IFGH 2012: Health Systems Barriers to Adherence to Antiretroviral Treatment Programme in Rural South Africa

January 29, 2012

Authors: van Wyk B.1, Larkan F.2, Saris AJ.3

Author Affiliations: 1School of Public Health, University of the Western Cape, SOUTH AFRICA, 2Centre for GlobalHealth, Trinity College Dublin, IRELAND, 3Department of Anthropology, National University of Ireland, Maynooth

Option 1– Scientific / Empirical Research Findings

Presented as – Oral Presentation

Aims:

Barriers to access and adherence remain issues of major concern in the Western Cape province of South Africa, in spite of considerable successes in the roll-out of the public antiretroviral treatment (ART) programme. These barriers are fairly complex intertwining political, economic, social-cultural, gender, and biological factors, with health systems policies and organisation of care.

Methods:

An in-depth ethnographic study was conducted in three settings in the West Coast/Winelands and Cape Metro districts in the Western Cape. Sixty index patients were followed over a two-year period, through individual interviews and participant observations of interactions with health care workers, lay health workers and community-based carers, as well as selected family members. Key informant interviews were conducted with health care workers. Initial analysis was narrative to derive patterns of adherence, and sequential analysis interrogated health systems responses to adherence challenges.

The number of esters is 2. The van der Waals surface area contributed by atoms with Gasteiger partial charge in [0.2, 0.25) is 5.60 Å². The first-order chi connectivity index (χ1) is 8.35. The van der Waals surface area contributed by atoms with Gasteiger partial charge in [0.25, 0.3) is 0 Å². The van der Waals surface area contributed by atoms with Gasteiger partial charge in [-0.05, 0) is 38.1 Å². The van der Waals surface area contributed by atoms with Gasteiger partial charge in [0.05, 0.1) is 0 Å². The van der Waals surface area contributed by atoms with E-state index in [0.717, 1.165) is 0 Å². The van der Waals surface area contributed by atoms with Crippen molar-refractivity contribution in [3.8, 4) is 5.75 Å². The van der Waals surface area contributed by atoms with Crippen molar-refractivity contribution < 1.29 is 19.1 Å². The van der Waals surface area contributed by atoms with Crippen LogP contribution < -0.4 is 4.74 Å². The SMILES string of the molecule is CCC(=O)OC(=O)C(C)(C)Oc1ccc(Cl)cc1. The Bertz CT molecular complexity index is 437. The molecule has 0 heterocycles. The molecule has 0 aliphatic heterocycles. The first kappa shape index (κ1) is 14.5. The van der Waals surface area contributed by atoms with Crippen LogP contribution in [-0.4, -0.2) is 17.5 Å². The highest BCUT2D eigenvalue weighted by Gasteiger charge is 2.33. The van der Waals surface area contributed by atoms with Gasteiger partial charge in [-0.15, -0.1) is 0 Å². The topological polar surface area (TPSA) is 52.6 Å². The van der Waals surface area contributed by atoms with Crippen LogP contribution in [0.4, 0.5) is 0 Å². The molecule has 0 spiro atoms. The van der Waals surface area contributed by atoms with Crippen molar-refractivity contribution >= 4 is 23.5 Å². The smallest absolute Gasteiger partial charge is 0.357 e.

Results:

Emerging patterns of adherence indicate pervasive poor adherence, which we classified as: chaotic, weekend-off, unplanned treatment holidays and erratic. These patterns of non-adherence implicate poor communication for treatment literacy and management of anticipated adverse effects, insufficient attention paid to nutrition, ambiguous ‘education’ about use of alcohol and its effect on medication, and non-collaborative partnerships between health worker and patient toward treatment adherence. Our analysis also reveals the notion of “sick clinics”, where ART patients were turned away because of no presenting doctors, and dis-integration between HIV care and general primary care in some health facilities.

Implications:

Health workers need to be re-oriented and empowered towards a patient-centred and patient-driven system of care, where external barriers related to language and culture, unequal power relations, and internal barriers related to staffing, competency and ethical sensitivity could be more skillfully negotiated.

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